Beware Insurance Companies Hiding Obamacare Benefits
The hiccups with the HealthCare.gov website that made enrollments a significant challenge were bad enough, but the millions of cancellation letters that have gone out to those that already had insurance are even more of a crisis.
The whole notion behind the Affordable Care Act was to give more people access to health insurance, but it looks as if more people could lose insurance than the law intended to help. Are these cancellations necessary or is it insurance companies taking advantage?
Washington State Insurers Sent Out Misleading Letters to Consumers
Many Washington consumers have been sent letters notifying them of coverage cancellation that say their current plan doesn”t meet Affordable Care Act requirements. But of particular concern are the letters that offer to place people in new plans that will meet ACE requirements that cost significantly more than their existing plans did.
If this was an across the board rate increase it would be disturbing enough, but because insurers are hiding the availability of more affordable coverage, it seems highly unethical. In fact, many of those receiving letters telling them they are being moved into costlier plans would likely qualify for a lower cost plan and/or subsidies on the Washington state exchange.
Fears about Obamacare May Be Misplaced
Only time will tell if the Affordable Care Act will work out as intended and expand insurance coverage for those who formerly couldn”t afford health insurance. In the meantime, it may be our insurance companies that we should be scared of if they are trying to keep people on more costly plans rather than informing them they have better (and more affordable) options through the ACA exchange.
One national insurance carrier that has been identified as sending out misleading letters encouraging customers to renew at higher rates is Humana. The state of Kentucky fined Humana more than $65,000 for sending out misleading letters that pushed consumers had on renewals and urged them to act before it was too late.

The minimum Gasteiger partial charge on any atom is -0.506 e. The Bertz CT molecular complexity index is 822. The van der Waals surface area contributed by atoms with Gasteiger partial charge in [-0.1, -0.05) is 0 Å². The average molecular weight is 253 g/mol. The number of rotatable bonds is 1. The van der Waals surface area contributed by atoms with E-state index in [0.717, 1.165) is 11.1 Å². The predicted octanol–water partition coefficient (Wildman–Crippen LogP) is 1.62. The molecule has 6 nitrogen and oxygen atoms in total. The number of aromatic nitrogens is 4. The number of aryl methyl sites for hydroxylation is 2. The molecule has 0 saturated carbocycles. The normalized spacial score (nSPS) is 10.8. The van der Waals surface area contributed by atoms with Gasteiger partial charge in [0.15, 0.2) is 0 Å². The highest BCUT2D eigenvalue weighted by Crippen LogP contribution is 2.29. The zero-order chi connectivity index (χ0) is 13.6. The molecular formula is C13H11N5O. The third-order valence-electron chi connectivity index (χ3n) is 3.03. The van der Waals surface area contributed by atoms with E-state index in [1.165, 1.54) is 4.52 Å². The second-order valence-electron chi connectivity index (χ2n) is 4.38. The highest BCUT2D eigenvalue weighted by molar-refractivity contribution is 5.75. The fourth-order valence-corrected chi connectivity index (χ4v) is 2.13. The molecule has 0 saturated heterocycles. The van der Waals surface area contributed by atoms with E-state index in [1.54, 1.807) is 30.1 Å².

What to Do If Your Insurance Has Been Cancelled
For the five million consumers across the country that had their insurance cancelled, the President”s postponement of the $95 tax penalty for non-compliance doesn”t help much.
Another option for those that have been cancelled is to purchase cheaper catastrophic coverage which will only cover you for extreme medical needs and don”t allow for wellness care, standard office visits or other routine care. If many of these millions opt for bare-bones catastrophic policies, insurance companies on the exchanges could be raking in far less in premiums than anticipated and could trigger a domino effect.
If insurance companies aren”t generating enough profits from premiums, we can expect push-back casino online on treatment approval, denials of service and a host of other insurance company shell games designed to save them money in the wake of anticipated ACA profit shortfalls. If you’re on a healthcare plan provided through the Affordable Care Act exchanges, private individual coverage or a workplace plan, you should be on the lookout for these and other insurance shenanigans.
What to Do If Your Insurance or Treatment Is Suspect
If you have been denied treatment from a hospital, physician or insurance company that you feel your policy covers, you may need to seek legal recourse. If you have received substandard care from any provider either due to malpractice, negligent care or insurance limitations, consult a reputable personal injury attorney like Rob Kornfeld to discuss your possible legal remedies.